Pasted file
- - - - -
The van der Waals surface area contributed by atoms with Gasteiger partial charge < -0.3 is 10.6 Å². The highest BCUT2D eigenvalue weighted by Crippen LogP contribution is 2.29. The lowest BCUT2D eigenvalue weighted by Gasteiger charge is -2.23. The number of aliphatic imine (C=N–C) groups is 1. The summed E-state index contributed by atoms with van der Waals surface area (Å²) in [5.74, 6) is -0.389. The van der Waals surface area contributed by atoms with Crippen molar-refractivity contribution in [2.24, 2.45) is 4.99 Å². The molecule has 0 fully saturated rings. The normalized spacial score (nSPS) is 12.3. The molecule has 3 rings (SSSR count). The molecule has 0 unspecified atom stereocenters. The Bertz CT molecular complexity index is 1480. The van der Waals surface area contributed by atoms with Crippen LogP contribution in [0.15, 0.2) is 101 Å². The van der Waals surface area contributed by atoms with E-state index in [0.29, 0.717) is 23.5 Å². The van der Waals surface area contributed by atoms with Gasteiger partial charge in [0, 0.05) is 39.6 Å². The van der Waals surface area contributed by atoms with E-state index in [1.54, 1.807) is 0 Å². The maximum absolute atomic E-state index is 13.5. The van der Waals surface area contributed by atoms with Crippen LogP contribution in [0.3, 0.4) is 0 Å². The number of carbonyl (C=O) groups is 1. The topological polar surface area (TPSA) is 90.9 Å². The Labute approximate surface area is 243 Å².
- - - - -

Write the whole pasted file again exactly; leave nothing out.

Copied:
The van der Waals surface area contributed by atoms with Gasteiger partial charge < -0.3 is 10.6 Å². The highest BCUT2D eigenvalue weighted by Crippen LogP contribution is 2.29. The lowest BCUT2D eigenvalue weighted by Gasteiger charge is -2.23. The number of aliphatic imine (C=N–C) groups is 1. The summed E-state index contributed by atoms with van der Waals surface area (Å²) in [5.74, 6) is -0.389. The van der Waals surface area contributed by atoms with Crippen molar-refractivity contribution in [2.24, 2.45) is 4.99 Å². The molecule has 0 fully saturated rings. The normalized spacial score (nSPS) is 12.3. The molecule has 3 rings (SSSR count). The molecule has 0 unspecified atom stereocenters. The Bertz CT molecular complexity index is 1480. The van der Waals surface area contributed by atoms with Crippen LogP contribution in [0.15, 0.2) is 101 Å². The van der Waals surface area contributed by atoms with E-state index in [0.29, 0.717) is 23.5 Å². The van der Waals surface area contributed by atoms with Gasteiger partial charge in [0, 0.05) is 39.6 Å². The van der Waals surface area contributed by atoms with E-state index in [1.54, 1.807) is 0 Å². The maximum absolute atomic E-state index is 13.5. The van der Waals surface area contributed by atoms with Crippen LogP contribution in [0.3, 0.4) is 0 Å². The number of carbonyl (C=O) groups is 1. The topological polar surface area (TPSA) is 90.9 Å². The Labute approximate surface area is 243 Å².